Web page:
The list goes on and on: smart homes, smart appliances, interactive gaming and entertainment systems, online security systems and monitors, interactive and intelligent mall kiosks, online medical consultation and even surgery using remotely controlled tools are all either here now or just over the horizon.

Security isn’t just a good idea — it may soon be the law

Because many of these manufacturers have failed to implement necessary security into their devices, it’s like we have handed the cybercriminal community our ATM cards and PINs because they don’t have to figure out how to bypass security or crack open a hardened operating system. Instead, in the rush to push out new technologies to enterprises and consumers — and even critical infrastructure systems — with little to no security attached, that job has been done for them.

While security devices and strategies can go a long way towards protecting organizations and individuals, security developers can’t solve this problem alone. IoT manufacturers have a role to play, and unfortunately, many have traded responsibility for expediency. The clock is ticking, however. The next step will be to hold manufacturers accountable for selling solutions that can be easily exploited.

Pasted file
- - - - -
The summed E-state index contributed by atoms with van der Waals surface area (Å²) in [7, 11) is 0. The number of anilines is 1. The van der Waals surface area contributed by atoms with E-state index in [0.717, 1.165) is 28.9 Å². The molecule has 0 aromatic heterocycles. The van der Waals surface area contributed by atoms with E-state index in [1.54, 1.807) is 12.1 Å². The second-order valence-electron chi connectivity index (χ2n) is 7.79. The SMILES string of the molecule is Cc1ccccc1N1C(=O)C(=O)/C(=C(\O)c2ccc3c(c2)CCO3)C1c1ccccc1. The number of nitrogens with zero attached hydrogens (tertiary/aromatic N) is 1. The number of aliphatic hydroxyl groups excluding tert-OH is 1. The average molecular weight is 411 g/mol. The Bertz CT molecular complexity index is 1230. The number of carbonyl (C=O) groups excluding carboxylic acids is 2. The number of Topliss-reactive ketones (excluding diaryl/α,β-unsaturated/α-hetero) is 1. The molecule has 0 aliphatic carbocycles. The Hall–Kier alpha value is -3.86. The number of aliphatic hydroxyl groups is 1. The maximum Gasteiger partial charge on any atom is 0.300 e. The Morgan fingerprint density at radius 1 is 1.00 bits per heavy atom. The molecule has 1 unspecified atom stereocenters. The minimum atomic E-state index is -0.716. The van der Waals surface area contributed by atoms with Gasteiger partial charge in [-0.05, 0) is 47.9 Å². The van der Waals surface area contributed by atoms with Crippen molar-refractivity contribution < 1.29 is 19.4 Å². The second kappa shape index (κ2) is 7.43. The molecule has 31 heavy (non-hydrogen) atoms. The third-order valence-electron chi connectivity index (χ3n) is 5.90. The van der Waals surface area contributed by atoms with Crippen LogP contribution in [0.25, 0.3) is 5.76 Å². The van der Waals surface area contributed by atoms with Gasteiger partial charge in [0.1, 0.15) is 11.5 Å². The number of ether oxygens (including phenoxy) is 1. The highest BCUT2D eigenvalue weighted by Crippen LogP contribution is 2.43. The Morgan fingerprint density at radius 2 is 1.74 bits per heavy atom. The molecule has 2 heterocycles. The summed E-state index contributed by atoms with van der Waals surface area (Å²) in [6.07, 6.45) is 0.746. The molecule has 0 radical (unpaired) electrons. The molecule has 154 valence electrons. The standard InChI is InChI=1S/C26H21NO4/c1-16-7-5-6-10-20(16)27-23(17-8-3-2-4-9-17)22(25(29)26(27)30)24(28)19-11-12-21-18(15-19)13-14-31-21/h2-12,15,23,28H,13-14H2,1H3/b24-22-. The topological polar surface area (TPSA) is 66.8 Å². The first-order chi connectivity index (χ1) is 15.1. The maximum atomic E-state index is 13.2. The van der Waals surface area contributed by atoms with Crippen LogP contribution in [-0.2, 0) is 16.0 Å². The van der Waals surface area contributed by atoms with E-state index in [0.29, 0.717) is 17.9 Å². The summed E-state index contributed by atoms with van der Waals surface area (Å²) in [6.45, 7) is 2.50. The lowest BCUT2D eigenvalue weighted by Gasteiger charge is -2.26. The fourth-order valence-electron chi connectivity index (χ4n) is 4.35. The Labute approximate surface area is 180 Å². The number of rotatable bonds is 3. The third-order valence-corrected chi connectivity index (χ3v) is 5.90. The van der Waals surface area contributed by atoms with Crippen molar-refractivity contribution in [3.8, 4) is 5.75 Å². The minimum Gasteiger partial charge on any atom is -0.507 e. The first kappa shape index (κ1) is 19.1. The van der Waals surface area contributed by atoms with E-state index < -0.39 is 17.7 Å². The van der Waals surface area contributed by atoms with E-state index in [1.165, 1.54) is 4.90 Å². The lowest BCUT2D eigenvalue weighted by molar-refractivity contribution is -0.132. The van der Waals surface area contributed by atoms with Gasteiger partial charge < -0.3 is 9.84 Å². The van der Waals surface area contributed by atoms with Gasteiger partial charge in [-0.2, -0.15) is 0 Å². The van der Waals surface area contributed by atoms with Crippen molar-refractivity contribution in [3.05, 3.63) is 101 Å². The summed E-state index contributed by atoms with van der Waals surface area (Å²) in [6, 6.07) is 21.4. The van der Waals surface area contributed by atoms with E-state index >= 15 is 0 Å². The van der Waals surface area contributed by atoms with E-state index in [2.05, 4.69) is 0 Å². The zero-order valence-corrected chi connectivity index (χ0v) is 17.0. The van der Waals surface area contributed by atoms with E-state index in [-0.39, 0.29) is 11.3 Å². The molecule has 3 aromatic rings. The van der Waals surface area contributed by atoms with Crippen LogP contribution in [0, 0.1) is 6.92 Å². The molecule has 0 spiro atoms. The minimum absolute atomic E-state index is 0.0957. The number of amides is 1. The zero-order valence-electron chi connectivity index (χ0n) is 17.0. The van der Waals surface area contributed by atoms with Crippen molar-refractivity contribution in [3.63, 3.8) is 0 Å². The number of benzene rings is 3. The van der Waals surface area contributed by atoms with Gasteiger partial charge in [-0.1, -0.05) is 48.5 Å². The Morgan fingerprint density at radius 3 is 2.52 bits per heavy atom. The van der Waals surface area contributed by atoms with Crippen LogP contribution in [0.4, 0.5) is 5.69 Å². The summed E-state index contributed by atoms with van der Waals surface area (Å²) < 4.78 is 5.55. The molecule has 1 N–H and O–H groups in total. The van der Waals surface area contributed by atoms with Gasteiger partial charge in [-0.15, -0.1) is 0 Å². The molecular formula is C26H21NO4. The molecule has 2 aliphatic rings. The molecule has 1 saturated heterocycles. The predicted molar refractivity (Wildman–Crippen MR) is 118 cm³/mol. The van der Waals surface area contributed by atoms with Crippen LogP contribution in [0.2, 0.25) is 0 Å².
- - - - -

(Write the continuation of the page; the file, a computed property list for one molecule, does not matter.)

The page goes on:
Recently, U.S. Senators Mark R. Warner (D-VA) and Cory Gardner (R-CO), co-chairs of the Senate Cybersecurity Caucus, introduced a new bipartisan bill known as the “Internet of Things (IoT) Cybersecurity Improvement Act of 2017.” This bill prescribes that devices purchased by the U.S. government must meet minimum security requirements, and that vendors who supply the U.S. government with IoT devices have to ensure that their devices are patchable, do not include hard-coded passwords that can’t be changed and are free of known security vulnerabilities, as well as other basic security requirements.

California’s recent Senate Bill 327 would go much further by codifying the State of California’s ability to bring enforcement complaints against companies that do not build adequate security safeguards into their devices. This law has teeth, and because California is such a massive economy, its passage could significantly impact the entire IoT industry.

Such regulatory scrutiny and legislative action targeting the data security of IoT devices is likely to continue to grow, because the alternative is to continue to feed the growing cybercriminal economy. IoT device manufacturers need to prepare now to either develop security standards or conform to legislation in order to avoid massive market disruptions and consumer mutinies. Because the digital economy will continue to move forward, with or without them.

The original article was published in IoT Agenda and can be found here.